“Daddy,” giggling, “Lucy’s not on now.”
“I know that, Ellie… So let’s go see what is on.”
Laying the baby in the playpen, turning the television on, “How’s this? You guys like ‘Laugh In’?” Turning the television a bit louder than necessary, so they wouldn’t hear.
“Okay. I’m going to help mommy.”
“Marcie,” helping clear the table, having a sensation of déjà vu.
“Marcie,” having the sensation of living this moment before… Of living this moment many times before. “Don’t you think this has gone on long enough?” Putting his arms about her waist, “Come on, baby. Let’s kiss and make up.”
Turning from the sink, facing him. “Why, Mitchell?” Twisting out of his arms. “Getting tired of jerking off?”
Surprised that she would accuse him of this—although she wasn’t too far from wrong—“Marcie, no!” Smiling, “I’m not tired of jerking off.” Trying to disarm her, “No,” chuckling, “I don’t mean that either!”
Dumping garbage in the lined can beneath the sink, “Mitchell, leave me alone!”
Desperately wanting to end this! “Marcie, please! Enough already!” Desperately wanting a reason not to pursue an affair with Elizabeth! “Come on, baby.” Attempting to hold her again, she angrily squirmed out of reach, “Marcie, we didn’t even have an argument! Why won’t you just let it end?”
Her anger… Marsha’s irrational anger coupled with weariness brought on by low blood sugar, along with continuing postpartum mood swings, vaginal and hemorrhoidal discomfort and constipation—to say nothing of monumental stubbornness.
“Why won’t you just let it end?”
“Why?” Said in a high pitched, singsong voice, “‘But you don’t ever feel like it.’” Sarcastically quoting Mitchell’s words, said in the same cynical singsong voice, “‘Marsha, you don’t ever feel well!’”
Thinking, remembering, “Okay, yeah, I did say that, but that was a week ago, so why can’t you just let it go?”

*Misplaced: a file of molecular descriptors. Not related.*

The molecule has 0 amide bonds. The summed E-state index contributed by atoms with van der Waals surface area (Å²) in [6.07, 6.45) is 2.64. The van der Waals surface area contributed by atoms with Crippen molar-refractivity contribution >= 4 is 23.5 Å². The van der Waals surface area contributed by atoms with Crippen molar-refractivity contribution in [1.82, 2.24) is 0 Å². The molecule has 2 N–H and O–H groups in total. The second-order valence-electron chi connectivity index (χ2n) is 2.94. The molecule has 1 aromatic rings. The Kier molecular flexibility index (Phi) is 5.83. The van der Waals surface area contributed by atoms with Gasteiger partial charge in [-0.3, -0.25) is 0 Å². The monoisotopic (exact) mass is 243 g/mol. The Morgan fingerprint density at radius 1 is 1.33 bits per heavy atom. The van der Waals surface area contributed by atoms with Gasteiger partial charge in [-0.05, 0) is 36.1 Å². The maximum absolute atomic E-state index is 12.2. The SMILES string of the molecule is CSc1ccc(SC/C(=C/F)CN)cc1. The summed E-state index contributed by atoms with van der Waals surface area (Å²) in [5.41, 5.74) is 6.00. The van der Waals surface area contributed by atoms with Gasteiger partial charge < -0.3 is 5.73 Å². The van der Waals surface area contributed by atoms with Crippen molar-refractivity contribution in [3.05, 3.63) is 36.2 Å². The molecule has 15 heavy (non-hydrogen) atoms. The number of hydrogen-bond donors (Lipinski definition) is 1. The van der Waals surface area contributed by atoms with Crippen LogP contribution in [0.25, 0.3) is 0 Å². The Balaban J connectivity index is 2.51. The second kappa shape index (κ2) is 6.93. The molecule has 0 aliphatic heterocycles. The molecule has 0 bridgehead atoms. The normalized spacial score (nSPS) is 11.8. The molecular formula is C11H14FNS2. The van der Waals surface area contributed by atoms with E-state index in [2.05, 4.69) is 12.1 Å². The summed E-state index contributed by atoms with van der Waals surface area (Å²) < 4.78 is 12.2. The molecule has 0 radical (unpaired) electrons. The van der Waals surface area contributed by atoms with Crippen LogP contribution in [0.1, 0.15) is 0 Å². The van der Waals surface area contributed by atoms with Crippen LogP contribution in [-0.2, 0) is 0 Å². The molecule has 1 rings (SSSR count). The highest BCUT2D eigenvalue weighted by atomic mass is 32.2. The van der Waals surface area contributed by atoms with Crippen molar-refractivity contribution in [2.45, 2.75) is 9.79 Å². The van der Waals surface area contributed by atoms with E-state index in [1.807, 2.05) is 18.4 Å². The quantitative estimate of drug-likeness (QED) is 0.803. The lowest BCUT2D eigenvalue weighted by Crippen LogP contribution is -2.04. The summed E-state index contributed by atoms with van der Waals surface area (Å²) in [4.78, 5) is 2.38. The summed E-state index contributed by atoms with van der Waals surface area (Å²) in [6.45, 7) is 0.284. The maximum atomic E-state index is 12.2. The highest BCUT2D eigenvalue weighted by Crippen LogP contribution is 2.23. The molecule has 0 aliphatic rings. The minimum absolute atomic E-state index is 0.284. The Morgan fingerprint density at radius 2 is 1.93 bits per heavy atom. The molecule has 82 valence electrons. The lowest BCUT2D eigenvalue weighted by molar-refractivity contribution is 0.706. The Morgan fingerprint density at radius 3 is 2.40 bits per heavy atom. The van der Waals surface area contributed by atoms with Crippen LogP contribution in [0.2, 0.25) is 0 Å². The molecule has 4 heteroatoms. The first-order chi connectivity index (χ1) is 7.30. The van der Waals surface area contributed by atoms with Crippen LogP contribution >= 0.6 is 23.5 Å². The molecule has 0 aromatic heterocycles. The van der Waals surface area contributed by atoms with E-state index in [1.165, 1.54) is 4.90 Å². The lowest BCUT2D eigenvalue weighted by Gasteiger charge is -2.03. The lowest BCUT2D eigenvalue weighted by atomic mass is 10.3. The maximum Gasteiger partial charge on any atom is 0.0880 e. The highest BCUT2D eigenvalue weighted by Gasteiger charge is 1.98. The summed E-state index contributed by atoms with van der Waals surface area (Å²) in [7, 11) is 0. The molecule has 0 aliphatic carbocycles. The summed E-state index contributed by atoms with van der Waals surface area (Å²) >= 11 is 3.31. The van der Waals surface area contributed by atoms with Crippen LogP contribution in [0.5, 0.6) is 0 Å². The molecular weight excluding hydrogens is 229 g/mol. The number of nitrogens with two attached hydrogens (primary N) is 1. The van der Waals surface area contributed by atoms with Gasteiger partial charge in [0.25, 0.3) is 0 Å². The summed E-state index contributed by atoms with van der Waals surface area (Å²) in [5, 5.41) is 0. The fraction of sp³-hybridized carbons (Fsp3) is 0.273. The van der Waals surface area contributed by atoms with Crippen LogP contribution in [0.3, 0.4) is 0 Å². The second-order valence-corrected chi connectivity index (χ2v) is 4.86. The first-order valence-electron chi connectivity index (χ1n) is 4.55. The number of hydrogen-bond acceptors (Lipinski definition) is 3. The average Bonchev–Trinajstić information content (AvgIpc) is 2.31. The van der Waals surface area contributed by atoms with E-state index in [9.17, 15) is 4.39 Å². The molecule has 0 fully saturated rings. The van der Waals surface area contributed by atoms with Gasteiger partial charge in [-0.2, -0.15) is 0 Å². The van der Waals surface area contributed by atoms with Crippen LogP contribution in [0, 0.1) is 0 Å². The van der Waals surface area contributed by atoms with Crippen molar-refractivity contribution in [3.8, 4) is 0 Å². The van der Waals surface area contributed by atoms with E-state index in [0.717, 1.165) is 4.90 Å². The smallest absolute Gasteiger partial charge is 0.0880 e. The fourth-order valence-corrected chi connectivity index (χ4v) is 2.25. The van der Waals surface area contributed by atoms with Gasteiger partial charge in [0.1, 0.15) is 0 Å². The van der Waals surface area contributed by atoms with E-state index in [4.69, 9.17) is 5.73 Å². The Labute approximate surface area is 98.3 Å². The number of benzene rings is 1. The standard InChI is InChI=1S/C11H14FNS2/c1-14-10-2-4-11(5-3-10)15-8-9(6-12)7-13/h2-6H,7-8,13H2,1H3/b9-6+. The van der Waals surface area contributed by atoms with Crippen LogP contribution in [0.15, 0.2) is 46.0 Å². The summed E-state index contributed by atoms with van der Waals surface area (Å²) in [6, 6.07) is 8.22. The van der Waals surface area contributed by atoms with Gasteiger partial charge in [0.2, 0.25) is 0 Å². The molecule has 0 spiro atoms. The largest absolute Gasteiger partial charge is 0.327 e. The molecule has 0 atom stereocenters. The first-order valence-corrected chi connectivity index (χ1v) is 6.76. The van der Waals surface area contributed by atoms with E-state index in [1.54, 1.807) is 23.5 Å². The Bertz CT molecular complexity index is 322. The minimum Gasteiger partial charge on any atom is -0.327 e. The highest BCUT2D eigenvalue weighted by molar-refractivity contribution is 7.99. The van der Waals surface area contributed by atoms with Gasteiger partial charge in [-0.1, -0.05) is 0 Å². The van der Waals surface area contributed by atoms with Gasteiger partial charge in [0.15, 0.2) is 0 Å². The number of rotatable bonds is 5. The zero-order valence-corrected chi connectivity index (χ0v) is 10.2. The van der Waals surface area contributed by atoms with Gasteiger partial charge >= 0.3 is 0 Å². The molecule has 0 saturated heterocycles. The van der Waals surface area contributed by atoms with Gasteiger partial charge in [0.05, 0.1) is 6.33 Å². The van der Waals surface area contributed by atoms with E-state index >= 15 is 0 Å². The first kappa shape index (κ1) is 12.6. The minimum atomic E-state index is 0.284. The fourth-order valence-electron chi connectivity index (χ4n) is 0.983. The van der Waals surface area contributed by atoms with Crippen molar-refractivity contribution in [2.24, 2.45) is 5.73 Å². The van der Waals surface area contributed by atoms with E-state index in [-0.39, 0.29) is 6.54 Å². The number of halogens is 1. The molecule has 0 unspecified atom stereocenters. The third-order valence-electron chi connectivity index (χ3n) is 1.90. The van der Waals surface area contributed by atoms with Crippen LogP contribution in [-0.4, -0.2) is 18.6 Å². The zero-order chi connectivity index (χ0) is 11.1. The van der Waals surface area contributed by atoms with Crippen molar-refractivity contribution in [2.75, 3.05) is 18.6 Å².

“And a week ago you remember I told you to leave me alone!”
Not wanting to! Actually afraid to. Possibly looking for confirmation. Saying it anyway, “And you also told me I should find someone else to,” whispering, “fuck!”
“Yes” she said smiling a mirthless smile, “I did!”
How does a person have any idea that one might have a heretofore unknown medical syndrome such as postpartum depression, or—when that syndrome departs—how does he or she know it was replaced with another heretofore unknown syndrome: depression.
Marsha’s depression now at play
Marsha’s diabetes at play.
Truly exhausted, truly depressed and truly not feeling well…
Unaware, “And you really mean it, huh? You really want me to?”
Really not thinking he would. “Yes, I really meant it!” Really thinking he didn’t have the nerve. “Yes, I really want you to!” Leaning into him, her face inches from his, “Yessss!” she hissed. If a snake could speak, “So long as it’s not me, yessss! I give you permission! Yessss , go to your fat ass girlfriend!”
“I told you, I don’t have a girlfriend!”
“Then go! Find someone! Go find anyone! I give you permission!”
Below, in the family room, glancing over their shoulders, Michael and Ellie covered their ears.
His mind made up, sadly said, “Okay, Marsha.” Mitchell left the kitchen.
February 27, 1963, 9:45 a.m.
After a restless night, his resolve crumbling, hoping she’d checked in already, “Donna,” his stomach quaking, “good morning! It’s Mitch Lipensky.”
His heart in his throat, “Has Elizabeth called in yet?”
“No. She usually checks in about ten, ten-thirty.”
“Could you tell her, please, that I think one of her customers is opening an office on my side of the street and that I’d like to talk to her about it.”
“Tell her I’m going to have lunch at Harding’s,” doing his best to sound nonchalant, “and that if she wants to talk to me about the customer and has no other plans for lunch to meet me there at, oh, twelve, twelve-thirty.”
“Sure, Mitch. Anything else?”
“No… Yeah. Any calls for me?”
Glancing at the “Lipensky” slot. “No, nothing, Mitch.”